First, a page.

The American embassy in Mexico has advised U.S. citizens to avoid Acapulco, a Pacific coastal resort once known for hosting glamorous jet-setters but which has lately been rocked by unrest and violence. The embassy also warned about "protests and violent incidents" that hit Guerrero, the state the city is in, after the disappearance of 43 students there in late September. "Embassy personnel have been instructed to defer non-essential travel to Acapulco, by air or land," according to a statement issued Friday. "The Embassy cautions U.S. citizens to follow the same guidelines."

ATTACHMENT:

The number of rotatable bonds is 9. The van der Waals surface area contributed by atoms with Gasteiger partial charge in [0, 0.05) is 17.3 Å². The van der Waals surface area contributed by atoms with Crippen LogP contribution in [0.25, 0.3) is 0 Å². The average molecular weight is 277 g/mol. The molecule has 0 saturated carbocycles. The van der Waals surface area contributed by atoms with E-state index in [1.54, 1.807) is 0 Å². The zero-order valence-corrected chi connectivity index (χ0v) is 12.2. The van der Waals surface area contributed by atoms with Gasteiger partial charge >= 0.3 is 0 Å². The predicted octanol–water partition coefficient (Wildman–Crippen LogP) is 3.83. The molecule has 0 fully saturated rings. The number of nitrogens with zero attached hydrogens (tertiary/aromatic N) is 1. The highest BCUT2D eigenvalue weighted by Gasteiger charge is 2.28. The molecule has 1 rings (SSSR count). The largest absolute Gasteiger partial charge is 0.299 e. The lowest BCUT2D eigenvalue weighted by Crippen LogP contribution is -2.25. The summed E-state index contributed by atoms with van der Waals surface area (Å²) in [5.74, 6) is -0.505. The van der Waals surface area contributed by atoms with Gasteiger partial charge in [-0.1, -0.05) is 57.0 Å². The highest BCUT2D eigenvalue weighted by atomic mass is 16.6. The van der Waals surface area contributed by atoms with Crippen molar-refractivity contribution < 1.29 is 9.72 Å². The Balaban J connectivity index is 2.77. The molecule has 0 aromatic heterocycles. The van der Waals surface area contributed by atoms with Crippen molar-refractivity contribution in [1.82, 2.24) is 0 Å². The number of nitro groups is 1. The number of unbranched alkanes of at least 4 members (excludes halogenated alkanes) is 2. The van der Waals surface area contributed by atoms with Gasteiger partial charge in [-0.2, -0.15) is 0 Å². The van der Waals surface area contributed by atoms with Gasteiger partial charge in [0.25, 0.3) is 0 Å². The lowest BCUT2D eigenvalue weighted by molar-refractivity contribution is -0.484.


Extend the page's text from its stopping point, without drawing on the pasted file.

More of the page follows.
The advisory is a blow to a resort once favored by Hollywood stars, and adds pressure on the government of President Enrique Peña Nieto, which has been struggling to defuse nationwide outrage unleashed by the students' disappearances. Demonstrators have blocked highways to Acapulco, hijacked buses and blockaded the city's airport, demanding the government find the missing students. Prosecutors say local police working for a drug gang probably turned the students over to gang members, who may have killed them and burned their bodies.
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